By Nita Kurmins Gilson, ProduceGood Co-Executive Director of Programs and Outreach
Go for a walk in your neighborhood. Do you see any citrus trees? They
are all over San Diego, most likely with fruit ripening. Do you see
fruit on the ground, rotting? Doesn’t it feel really bad, really
wrong, to see that kind of waste?
That is exactly why Nita Kurmins Gilson started a grassroots
gleaning group, CropSwap, (now nonprofit ProduceGood)
13 years ago.
“I thought someone should be doing something about this,” she said. “When I couldn’t find anyone, I gathered some friends and family and started gleaning excess fruit and taking it to local food banks. Nobody in San Diego was talking about food waste back then, even though it was literally in their backyards.”
Fast forward to 2023 and ProduceGood has brought the ancient idea of gleaning (farmers leaving some of their crops for the needy to harvest) into the 21st century. ProduceGood recovers excess fresh produce from backyards, orchards, farmer’s markets, small farms and local grocers (like Jimbo’s) every day, having recovered more than 1 million pounds of surplus fruits and vegetables and provided the one in four San Diegans struggling with food insecurity with almost 4 million servings of fresh, nutritious produce since 2014.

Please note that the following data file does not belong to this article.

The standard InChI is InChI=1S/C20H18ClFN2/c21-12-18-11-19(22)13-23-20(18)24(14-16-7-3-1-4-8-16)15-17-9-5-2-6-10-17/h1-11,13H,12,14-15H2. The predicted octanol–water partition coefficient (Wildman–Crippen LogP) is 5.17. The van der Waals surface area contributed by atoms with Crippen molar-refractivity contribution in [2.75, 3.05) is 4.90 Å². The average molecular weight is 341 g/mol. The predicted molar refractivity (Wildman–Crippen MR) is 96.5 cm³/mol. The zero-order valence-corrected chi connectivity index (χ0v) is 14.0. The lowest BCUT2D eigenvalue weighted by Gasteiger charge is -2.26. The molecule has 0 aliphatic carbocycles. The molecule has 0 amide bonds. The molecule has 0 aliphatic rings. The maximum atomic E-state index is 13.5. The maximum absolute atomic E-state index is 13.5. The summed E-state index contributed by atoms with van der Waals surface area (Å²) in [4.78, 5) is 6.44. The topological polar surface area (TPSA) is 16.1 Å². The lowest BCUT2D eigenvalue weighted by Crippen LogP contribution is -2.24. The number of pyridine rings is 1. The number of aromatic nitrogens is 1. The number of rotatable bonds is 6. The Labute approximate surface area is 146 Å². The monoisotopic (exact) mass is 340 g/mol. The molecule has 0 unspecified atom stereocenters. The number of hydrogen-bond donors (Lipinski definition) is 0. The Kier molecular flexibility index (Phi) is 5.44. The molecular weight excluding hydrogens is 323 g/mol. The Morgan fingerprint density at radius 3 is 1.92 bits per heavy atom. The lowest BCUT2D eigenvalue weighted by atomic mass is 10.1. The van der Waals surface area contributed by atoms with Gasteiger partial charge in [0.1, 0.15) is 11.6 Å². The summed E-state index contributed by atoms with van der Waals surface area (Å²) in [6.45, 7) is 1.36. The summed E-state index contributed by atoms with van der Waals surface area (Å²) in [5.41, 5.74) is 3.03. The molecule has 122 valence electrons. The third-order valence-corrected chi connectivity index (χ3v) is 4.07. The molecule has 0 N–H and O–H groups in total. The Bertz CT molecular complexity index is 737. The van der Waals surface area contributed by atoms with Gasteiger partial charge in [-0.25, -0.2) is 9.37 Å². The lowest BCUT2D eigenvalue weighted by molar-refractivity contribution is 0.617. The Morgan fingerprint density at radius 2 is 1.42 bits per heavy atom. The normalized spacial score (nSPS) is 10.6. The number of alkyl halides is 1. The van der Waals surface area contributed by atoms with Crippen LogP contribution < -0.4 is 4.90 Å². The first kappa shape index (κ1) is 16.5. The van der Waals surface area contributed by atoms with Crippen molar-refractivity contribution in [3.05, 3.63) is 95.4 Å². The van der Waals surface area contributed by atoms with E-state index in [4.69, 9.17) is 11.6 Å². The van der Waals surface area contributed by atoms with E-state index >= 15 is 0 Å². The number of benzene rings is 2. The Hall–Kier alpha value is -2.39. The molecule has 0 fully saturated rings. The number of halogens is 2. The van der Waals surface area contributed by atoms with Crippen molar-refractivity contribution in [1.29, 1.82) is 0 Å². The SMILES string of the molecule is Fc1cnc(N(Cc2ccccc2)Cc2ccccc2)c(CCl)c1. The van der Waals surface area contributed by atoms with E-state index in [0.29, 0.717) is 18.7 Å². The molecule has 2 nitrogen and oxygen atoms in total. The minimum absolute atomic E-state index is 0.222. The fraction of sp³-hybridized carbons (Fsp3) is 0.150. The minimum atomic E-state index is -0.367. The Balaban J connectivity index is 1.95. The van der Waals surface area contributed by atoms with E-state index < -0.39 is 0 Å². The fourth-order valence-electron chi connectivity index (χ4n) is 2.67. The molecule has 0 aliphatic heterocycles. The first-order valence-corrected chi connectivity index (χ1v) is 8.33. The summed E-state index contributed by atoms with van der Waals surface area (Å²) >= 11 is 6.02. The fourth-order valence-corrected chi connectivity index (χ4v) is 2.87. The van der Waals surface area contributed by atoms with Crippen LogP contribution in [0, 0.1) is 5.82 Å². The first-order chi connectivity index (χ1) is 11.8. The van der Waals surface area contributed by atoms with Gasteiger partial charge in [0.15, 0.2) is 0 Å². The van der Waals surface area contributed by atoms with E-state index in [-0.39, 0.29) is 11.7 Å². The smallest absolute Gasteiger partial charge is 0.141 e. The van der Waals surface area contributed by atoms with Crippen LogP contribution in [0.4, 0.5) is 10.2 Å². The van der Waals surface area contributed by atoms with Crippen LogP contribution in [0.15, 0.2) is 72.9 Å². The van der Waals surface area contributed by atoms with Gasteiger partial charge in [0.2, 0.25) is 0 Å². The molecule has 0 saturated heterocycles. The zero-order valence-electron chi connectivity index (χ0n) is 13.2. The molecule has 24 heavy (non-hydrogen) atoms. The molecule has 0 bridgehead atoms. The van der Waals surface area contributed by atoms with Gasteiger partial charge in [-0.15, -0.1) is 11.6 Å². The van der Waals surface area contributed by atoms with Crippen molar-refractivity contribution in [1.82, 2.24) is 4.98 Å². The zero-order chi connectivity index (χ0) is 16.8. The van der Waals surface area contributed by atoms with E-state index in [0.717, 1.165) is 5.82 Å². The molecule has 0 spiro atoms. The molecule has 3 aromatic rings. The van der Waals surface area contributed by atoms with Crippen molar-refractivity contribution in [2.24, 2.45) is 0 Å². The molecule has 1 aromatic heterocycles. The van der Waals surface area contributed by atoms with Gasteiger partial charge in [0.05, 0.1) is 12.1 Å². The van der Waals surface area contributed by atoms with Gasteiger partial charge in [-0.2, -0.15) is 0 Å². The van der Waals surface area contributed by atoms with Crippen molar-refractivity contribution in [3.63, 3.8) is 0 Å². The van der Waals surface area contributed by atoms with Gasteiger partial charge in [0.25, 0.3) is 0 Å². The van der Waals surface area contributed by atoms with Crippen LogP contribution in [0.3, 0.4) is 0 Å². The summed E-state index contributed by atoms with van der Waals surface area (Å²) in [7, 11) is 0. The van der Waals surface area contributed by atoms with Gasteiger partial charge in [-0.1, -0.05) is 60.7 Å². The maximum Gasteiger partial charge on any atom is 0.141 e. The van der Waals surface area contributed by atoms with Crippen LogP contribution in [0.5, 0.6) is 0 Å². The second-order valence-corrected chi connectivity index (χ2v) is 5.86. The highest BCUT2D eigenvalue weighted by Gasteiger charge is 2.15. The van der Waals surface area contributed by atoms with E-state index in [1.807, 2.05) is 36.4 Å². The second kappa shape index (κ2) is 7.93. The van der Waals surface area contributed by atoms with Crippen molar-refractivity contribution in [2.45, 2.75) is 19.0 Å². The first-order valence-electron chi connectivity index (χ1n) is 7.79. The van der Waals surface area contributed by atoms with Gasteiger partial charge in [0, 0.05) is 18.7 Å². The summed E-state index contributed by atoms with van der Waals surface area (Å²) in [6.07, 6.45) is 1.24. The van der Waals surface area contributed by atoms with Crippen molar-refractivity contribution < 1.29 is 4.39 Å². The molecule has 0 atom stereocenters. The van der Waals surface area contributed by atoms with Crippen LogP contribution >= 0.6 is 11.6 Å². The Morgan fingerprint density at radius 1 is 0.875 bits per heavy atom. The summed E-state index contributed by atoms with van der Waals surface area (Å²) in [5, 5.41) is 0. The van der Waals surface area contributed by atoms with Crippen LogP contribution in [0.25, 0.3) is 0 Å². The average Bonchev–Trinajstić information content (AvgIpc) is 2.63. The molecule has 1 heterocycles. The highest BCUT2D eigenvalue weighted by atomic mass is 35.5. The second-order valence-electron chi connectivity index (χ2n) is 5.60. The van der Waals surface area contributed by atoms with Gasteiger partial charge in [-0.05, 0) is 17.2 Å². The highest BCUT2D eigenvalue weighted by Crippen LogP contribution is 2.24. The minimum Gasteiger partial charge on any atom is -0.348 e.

More than 3,000 ProduceGood volunteers glean thousands of pounds each week and deliver it to more than 70 partner feeding agencies, including LiveWell Recognized Partners Jewish Family Service, San Diego Food Bank, Feeding San Diego, Interfaith Community Services, Bayside Community Center, Alpha Project, Community Resource Center, ElderHelp, and many more.
Celebrate Earth Month (and every month) by looking around. Look at the beautiful trees that grow in our lush climate. Pick some fruit from your trees to share with neighbors. If there is too much, contact ProduceGood, which can help reduce food waste and hunger by gleaning. You can help our planet and people in one tiny step, one orange at a time.
Caption: Co-Executive Directors Nita Kurmins Gilson, left, and Alexandra White.
Photo credit: Francine Kiefer, The Christian Science Monitor